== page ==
One thought expressed by some of the interviewees cited in the book is that a woman should entertain her husband at home, including by dancing for him. Some claim that the Quran contains such a requirement. Abdulhamid says that this is not the case, but that "there are thousands of prophetic traditions supporting this idea of women." Certainly there are some Syrians who believe that a woman who "entertains" her husband at home prevents him from going to other women or prostitutes instead, and thus also reduces the risk of him taking a second wife.
Embarrassment is provoked
The book also contains excerpts from a 2001 diary by Aleppo-born Canadian filmmaker Nora Kevorkian, who traveled to Damascus to direct the film "Veils Uncovered," which was about women living in the vicinity of Suq al-Hamadiyeh Life. The award-winning film caused a lot of anger among individuals and political groups in Syria, as it was accused of spreading stereotypes about Muslim women.
"The Secret Life of Syrian Lingerie" could itself be the target of such criticism. The interviews with women are illustrated with photos by the Lebanese photographer Gilbert Hage, but many women declined to be questioned or became angry when they saw some of the items of laundry.
A woman in her sixties who declined to be interviewed said: "The people of Damascus are proud of their city and its culture. Nobody will speak to you." Another said: "Lingerie is an embarrassing topic for Syrian women and that will be the reason why people talk about" secret life "."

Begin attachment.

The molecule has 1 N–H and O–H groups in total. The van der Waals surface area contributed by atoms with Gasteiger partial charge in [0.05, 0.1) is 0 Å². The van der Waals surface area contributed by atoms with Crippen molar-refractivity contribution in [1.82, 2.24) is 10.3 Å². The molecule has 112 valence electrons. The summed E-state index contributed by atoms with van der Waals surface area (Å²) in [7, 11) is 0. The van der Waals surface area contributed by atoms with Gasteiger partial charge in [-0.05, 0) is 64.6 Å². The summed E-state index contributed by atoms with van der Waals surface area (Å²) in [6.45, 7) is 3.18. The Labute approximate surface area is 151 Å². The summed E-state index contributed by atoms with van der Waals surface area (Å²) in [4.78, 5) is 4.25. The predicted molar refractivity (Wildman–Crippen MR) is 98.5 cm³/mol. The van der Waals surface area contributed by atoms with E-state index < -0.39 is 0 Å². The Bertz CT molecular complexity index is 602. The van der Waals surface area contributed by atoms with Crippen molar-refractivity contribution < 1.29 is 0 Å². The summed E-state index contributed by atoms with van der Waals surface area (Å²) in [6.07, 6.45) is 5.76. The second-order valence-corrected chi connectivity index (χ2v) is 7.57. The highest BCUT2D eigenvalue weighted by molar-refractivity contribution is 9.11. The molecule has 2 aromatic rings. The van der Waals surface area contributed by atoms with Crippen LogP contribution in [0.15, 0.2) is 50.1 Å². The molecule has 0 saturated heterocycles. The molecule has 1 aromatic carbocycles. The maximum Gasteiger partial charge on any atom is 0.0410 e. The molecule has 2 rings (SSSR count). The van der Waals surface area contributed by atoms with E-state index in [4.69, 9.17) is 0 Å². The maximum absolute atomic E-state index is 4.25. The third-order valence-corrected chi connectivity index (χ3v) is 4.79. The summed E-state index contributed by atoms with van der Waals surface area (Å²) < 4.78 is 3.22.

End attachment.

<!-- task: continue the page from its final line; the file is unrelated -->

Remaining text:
Naive, sweet and innocent
A woman who was interviewed emphasized that the goods presented in the book were only a very small selection of what lingerie can be obtained in Syria and is only bought by a small number of people. "In Syria there is a subculture like the one you find everywhere, whether in the Lido or the Moulin Rouge, and like ours, people there are interested in this type of lingerie." Another questioned woman pointed out that the underwear shown was made in an "almost naive, sweet and innocent way". "In no way is she sick or perverted."
Women often associate "exotic" lingerie with a certain class or religiosity. One of them says: "These lingerie just make me laugh. I don't think they're sexy at all!" The woman expresses the opinion that this lingerie fashions "reflect very old-fashioned ideas about the sexuality of the less educated classes in Syria."